The Composition of Tears and Their Role in Eye Health

Tear falling from woman's eye, close-up
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Although they may appear to be nothing more than water, our tears are actually quite complex. Your tears contain some salt, as you've tasted when you've had a good cry. But are there other ingredients in tears? Are some tears different from others?

Tears are produced in the lacrimal glands that are in the outer corners of your eyelids with contributing components coming from the meibomian glands (producing oil) and goblet cells within the underside of the lid (producing mucin). These glands produce tears from your blood plasma, selecting some components but not others.

Basic Components of Tears

Tears are composed of:

  • Water
  • Electrolytes (sodium, potassium, chloride, bicarbonate, magnesium, and calcium). These are what give tears their salty taste.
  • Proteins (lysozyme, lactoferrin, lipocalin, and IgA). The tears have only about one-tenth of the protein of the blood plasma.
  • Lipids (fats)
  • Mucins (proteins that help with lubrication)

The Composition of Basal Tears and Role in Eye Health

Tears play an important role in keeping us healthy. Tears keep the surface of our eyeballs clean and moist and help protect our eyes from damage. Tears are made of mucus, water, and oil, and each component plays a role in the eye.

  • Mucus coats the surface of the eye and helps bind the tear layer to the eye. Without a healthy mucus layer, dry spots may form on the cornea, the clear, dome-like structure on the front of the eye.
  • The water saline solution contains various vitamins and minerals vital to normal cell function. These nutrients are important for keeping the epithelium (top layer of cells on the surface of the eye) healthy and functioning normally.
  • The oil of the tear film prevents evaporation of the tears. If the oil component is not normal, the tears evaporate too quickly. Some people don't make enough oil (or sometimes too much oil), resulting in dry eyes.

Our tears also contain natural antibiotics called lysozymes. Lysozymes help to keep the surface of the eye healthy by fighting off bacteria and viruses.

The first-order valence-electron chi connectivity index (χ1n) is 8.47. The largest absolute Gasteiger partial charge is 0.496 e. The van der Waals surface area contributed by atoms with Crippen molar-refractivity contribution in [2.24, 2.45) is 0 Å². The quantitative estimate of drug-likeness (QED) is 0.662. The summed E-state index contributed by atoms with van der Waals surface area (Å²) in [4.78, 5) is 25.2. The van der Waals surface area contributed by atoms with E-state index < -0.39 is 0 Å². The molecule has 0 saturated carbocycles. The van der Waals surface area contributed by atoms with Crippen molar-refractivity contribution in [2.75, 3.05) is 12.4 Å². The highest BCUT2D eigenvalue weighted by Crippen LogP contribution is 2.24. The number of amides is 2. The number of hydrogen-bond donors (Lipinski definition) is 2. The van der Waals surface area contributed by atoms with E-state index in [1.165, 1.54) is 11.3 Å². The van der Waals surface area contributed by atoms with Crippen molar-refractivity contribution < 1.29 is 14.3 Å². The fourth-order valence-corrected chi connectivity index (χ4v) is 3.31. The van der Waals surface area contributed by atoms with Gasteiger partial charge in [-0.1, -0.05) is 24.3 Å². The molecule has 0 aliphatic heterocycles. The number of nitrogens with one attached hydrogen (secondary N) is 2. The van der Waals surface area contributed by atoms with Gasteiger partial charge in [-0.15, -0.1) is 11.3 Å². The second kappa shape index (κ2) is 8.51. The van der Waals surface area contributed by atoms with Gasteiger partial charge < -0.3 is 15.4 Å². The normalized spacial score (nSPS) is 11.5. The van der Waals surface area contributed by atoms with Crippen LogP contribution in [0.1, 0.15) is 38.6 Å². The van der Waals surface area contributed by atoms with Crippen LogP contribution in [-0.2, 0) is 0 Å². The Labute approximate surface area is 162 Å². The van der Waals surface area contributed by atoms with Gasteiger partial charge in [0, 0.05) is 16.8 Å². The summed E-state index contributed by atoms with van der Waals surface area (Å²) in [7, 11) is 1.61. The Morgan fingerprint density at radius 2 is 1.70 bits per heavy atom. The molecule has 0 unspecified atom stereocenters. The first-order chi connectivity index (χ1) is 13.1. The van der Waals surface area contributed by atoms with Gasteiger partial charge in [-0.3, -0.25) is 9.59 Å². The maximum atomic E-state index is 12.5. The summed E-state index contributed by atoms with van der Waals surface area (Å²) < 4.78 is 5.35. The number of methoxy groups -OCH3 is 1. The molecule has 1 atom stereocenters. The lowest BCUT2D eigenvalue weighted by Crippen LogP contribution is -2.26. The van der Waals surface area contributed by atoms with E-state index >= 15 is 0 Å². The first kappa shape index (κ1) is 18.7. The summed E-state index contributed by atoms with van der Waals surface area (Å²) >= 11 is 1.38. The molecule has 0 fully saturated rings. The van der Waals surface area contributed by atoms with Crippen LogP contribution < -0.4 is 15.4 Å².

Because the cornea has no blood vessels, the tears also provide a means of bringing nutrients to its cells.

Reflex Tears From Irritants

When your eye is irritated, it produces reflex tears to wash out the irritants. You've probably shed a few tears when chopping onions or when you get dust in your eyes.

Emotional Tears

The tears you shed when overcome with emotions have a higher protein content than the tears shed from irritants. Emotional tears have been found to have more hormones, including prolactin, adrenocorticotropic hormone, and leucine enkephalin.

Tears When You Sleep

When you sleep, your glands add less water and protein to your tears, and they increase the number of antibodies present, while infection-fighting cells also migrate to the conjunctival sac.

Tears as You Age

As you age, you can expect to produce fewer tears by volume, and the proteins in your tears also decrease. These changes can lead to developing dry eyes.

4 Sources
Verywell Health uses only high-quality sources, including peer-reviewed studies, to support the facts within our articles. Read our editorial process to learn more about how we fact-check and keep our content accurate, reliable, and trustworthy.
  1. Mukamal R. American Academy of Ophthalmology. Facts about tears.

  2. Mukamal R. American Academy of Ophthalmology. All about emotional tears.

  3. Dartt DA, Willcox MD. Complexity of the tear film: importance in homeostasis and dysfunction during diseaseExp Eye Res. 2013;117:1–3. doi:10.1016/j.exer.2013.10.008

  4. American Optometric Association. Dry eye.

Additional Reading
  • Bartlett JD, Jaanus SD. Clinical Ocular Pharmacology, 5th Edition. St. Louis, MO: Butterworth Heinemann; 2008. 

By Troy Bedinghaus, OD
Troy L. Bedinghaus, OD, board-certified optometric physician, owns Lakewood Family Eye Care in Florida. He is an active member of the American Optometric Association.